At least a portion of the millions of dollars in FTX client funds mysteriously exited the stock market last week were relocated in the Bahamas at the direction of regulators. This claim was made in a new one submission by the embattled company and by the Bahamas Securities Commission itself late Thursday.
“[There is] credible evidence that the Bahamian government is responsible for directing unauthorized access to debtors’ systems in order to obtain debtors’ digital assets — which occurred after these cases began,” reads the statement signed by new FTX CEO John Ray Files, famous for handling Enron’s liquidation.
The company went on to say that its co-founders Sam Bankman-Fried and Gary Wang were on record that Bahamian regulators directed the couple to make “certain post-petition transfers” and that such assets “were held on FireBlocks under the control of [the] government of the Bahamas.”
It wasn’t the first time the allegation had been leveled against the island nation, which had previously denied it. But this time, Bahamian regulators reversed course.
“The Securities Commission of the Bahamas, in exercising its powers as a regulator acting under the authority of an order of the Supreme Court of the Bahamas, has taken action to restrict the transfer of all digital assets from FTX Digital Markets Ltd to a digital wallet controlled by the Commission.” , the agency said on Thursday.
The regulator said it took these measures to protect the interests of customers and creditors in its jurisdiction.
The back and forth is the latest twist in the battle to secure the remaining FTX holdings, the latest developments come as US regulators have urged Bankman-Fried to do so testify before a House Financial Services Committee in December to answer for FTX’s collapse.
In its most recent filing, FTX said it has “secured only a fraction of the FTX Group’s digital assets that they hope to recover,” and said it now holds $740 million in a new cold wallet. However, they were unable to close three key gaps in tracked assets:
“These balances exclude cryptocurrency not currently under the control of the debtors as a result of (a) at least $372 million in unauthorized transfers initiated at the filing date, (b) the dilutive “minting” of approx $300 million in FTT tokens by an unauthorized source after the petition date; and (c) the failure of the co-founders and possibly others to identify additional wallets believed to contain debtor assets.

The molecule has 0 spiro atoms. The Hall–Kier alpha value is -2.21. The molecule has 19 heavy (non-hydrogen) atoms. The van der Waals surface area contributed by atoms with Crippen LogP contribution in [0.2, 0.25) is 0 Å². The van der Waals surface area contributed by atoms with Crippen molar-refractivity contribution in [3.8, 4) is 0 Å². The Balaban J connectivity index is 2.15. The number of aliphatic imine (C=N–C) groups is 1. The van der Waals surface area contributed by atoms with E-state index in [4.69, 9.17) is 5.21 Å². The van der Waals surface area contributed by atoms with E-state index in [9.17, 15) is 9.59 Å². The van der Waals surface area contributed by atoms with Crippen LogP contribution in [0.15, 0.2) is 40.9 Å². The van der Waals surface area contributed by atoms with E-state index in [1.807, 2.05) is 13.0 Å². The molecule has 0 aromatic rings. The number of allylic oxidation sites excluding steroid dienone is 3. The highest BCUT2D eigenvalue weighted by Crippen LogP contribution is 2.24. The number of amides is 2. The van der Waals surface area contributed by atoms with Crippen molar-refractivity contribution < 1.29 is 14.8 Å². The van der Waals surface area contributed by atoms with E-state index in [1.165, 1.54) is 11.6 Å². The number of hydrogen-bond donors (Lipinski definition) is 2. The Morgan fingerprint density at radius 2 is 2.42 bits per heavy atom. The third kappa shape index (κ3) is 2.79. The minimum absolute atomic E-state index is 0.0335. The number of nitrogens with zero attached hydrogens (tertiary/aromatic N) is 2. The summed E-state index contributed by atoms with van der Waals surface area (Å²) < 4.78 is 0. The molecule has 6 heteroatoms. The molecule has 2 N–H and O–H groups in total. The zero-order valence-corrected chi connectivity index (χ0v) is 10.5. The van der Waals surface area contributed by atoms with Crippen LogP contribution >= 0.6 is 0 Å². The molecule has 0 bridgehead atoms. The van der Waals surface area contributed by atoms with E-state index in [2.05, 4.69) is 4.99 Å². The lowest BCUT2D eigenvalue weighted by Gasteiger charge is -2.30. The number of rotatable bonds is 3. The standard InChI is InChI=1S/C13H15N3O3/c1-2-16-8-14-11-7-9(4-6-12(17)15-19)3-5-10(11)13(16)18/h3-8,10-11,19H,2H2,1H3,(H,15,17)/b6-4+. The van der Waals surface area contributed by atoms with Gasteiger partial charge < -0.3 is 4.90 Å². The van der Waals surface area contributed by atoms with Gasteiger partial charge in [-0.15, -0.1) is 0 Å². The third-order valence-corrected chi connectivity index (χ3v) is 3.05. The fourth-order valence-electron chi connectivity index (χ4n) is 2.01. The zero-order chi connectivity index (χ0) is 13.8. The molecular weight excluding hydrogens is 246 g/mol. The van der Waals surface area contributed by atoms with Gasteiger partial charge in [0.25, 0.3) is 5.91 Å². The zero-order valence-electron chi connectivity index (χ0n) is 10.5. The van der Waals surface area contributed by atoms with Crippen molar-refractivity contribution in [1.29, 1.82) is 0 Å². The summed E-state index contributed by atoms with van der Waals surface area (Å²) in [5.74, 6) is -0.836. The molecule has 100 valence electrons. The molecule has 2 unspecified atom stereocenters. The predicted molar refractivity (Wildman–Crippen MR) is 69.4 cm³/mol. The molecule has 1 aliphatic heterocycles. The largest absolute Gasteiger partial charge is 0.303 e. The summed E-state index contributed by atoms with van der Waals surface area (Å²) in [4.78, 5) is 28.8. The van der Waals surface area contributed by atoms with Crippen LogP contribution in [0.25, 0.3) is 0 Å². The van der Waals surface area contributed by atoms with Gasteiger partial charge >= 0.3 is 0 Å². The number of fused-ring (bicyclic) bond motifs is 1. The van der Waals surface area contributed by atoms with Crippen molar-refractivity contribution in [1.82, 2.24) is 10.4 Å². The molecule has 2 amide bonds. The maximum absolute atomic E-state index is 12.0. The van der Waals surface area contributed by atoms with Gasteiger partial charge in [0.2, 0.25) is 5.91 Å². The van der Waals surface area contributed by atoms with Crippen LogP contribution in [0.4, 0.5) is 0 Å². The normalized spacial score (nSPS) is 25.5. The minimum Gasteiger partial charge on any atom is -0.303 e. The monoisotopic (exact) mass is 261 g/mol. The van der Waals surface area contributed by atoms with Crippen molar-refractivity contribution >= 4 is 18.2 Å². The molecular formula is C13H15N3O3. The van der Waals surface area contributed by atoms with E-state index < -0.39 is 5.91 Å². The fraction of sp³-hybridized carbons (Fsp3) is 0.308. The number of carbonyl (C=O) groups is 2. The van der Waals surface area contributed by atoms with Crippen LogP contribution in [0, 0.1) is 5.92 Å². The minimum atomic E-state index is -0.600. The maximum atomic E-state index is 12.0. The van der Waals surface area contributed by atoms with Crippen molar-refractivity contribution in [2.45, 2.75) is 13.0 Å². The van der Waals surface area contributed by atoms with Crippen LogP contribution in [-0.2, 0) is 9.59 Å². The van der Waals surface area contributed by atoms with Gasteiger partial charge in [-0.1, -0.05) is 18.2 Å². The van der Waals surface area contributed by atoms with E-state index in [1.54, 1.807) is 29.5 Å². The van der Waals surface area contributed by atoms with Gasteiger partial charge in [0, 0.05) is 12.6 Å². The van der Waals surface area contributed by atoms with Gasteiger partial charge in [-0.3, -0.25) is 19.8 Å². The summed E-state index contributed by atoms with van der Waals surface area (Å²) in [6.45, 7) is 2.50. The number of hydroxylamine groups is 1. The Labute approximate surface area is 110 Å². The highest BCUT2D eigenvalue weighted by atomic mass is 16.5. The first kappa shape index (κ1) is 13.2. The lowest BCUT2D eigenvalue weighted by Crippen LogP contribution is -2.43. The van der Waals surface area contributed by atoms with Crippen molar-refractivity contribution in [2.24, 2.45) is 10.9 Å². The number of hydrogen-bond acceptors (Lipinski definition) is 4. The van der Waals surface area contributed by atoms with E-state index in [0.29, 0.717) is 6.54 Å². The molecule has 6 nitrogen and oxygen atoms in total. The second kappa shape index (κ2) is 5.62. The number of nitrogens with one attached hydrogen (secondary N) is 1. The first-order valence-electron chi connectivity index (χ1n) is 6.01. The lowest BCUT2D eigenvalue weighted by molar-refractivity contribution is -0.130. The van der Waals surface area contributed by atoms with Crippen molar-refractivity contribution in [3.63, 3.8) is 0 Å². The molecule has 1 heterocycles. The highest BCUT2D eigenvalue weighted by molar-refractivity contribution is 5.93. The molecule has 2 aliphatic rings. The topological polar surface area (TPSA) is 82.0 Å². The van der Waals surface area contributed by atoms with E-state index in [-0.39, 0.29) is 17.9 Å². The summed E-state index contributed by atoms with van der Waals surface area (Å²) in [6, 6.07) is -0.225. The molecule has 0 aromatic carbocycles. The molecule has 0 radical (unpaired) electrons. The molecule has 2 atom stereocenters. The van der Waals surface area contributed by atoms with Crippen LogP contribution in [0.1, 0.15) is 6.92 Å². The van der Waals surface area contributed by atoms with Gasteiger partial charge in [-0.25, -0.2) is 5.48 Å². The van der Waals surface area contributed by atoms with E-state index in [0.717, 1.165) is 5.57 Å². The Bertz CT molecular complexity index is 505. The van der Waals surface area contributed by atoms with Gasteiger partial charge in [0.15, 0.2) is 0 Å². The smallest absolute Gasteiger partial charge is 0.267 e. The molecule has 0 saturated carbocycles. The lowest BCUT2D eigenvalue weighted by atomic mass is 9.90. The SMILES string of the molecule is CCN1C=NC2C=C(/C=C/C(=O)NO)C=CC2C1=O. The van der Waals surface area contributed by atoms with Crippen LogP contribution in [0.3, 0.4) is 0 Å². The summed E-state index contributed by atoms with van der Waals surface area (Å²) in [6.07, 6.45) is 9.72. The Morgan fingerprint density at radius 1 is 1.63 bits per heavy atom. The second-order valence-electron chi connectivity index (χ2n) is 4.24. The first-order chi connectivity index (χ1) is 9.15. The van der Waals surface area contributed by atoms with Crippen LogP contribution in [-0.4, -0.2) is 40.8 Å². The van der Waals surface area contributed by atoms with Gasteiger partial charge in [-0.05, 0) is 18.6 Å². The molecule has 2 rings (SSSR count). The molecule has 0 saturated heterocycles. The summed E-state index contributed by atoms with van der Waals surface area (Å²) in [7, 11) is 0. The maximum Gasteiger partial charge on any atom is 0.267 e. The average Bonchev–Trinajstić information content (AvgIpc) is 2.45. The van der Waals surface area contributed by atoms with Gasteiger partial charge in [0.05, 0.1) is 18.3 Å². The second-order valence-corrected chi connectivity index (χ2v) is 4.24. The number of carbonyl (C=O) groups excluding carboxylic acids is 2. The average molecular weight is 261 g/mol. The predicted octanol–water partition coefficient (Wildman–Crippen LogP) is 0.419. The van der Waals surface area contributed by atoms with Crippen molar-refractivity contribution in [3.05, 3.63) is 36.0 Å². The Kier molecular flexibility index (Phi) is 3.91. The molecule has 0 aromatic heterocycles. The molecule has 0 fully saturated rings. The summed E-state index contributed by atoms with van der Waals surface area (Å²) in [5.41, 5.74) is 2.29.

That unauthorized transfers were spotted on November 11, the same day FTX filed for bankruptcy, and followed by blockchain investigators on Twitter in real-time, sparking a flurry of speculation. At the time, the transfers, which totaled $650 million, were believed to be part of a massive hack targeting the bankrupt company.
At 2 a.m. EST that night, FTX US general counsel Ryne Miller called the transfers “unauthorized” and said that FTX had begun moving the company’s remaining assets to cold storage to “mitigate the damage.” “.
The Securities Commission of the Bahamas previously issued a press release saying it was taking action freeze the assets of FTX Digital Markets. On the same day, FTX released its own statement saying it had begun allowing this to happen retreat of Bahamian funds to comply with the nation’s regulators.
1) In accordance with regulations and regulators at our Bahamas headquarters, we have begun facilitating withdrawals of funds in the Bahamas. As such, you may have seen some withdrawals processed by FTX recently as we have complied with regulators’ regulations.
But when rumors surfaced that the unauthorized transfers were the work of the Bahamian authorities, the Securities Commission of The Bahamas issued a statement dismissing FTX’s claim, saying that “they sold FTX Digital Markets Ltd. has not ordered, authorized or proposed prioritization of withdrawals for Bahamian customers.”
The statement acknowledged that such action could have constituted “voidable preferences” under the bankruptcy rules and required “the recovery of funds from Bahamian customers.”
“In any event, the Commission does not condone preferential treatment to any investor or customer of FTX Digital Markets Ltd. or otherwise,” the agency said.
So the individuals or groups responsible for the unauthorized transfers remain unknown, but blockchain observers have posted their theories on Twitter, attributing some of the withdrawals to “White Hat FTX staff” and others “perhaps controlled by.” [Bankman-Fried and Wang].”
🧵1) On November 12 around 02:22 UTC, “FTX Wallet Drainer” started stealing funds: 0x59ABf3837Fa962d6853b4Cc0a19513AA031fd32b
At 03:53 on Nov 12, someone (probably White Hat FTX employee) started salvaging funds to 0xd8019a114e86ad41d71a3eeb6620b19dd166a969 before sending them to Multisig
FTX’s Bahamian subsidiary, FTX Digital Markets Ltd. filed for Chapter 15 bankruptcy proceedings on November 15, calling for cooperation between US courts and foreign courts because the United States has been involved in bankruptcy proceedings abroad.
The Securities Commission of the Bahamas says it does not believe FTX Digital Markets, Ltd. is a party to the US Chapter 11 Bankruptcy Proceedings of FTX. The agency says it will work with other regulators and authorities “across multiple jurisdictions” to resolve matters affecting FTX Digital Markets’ creditors, customers and stakeholders.
Brian Simms, partner at the Nassau law firm Lennox Paton, was appointed as the provisional insolvency administrator. He said that FTX did not have the authority to file for bankruptcy in the US – and called for FTX’s US-located assets to be handed over to Bahamian liquidators.
The collapse of FTX and subsequent contagion spreading across crypto has prompted regulators worldwide to call for tighter regulation of the digital economy.
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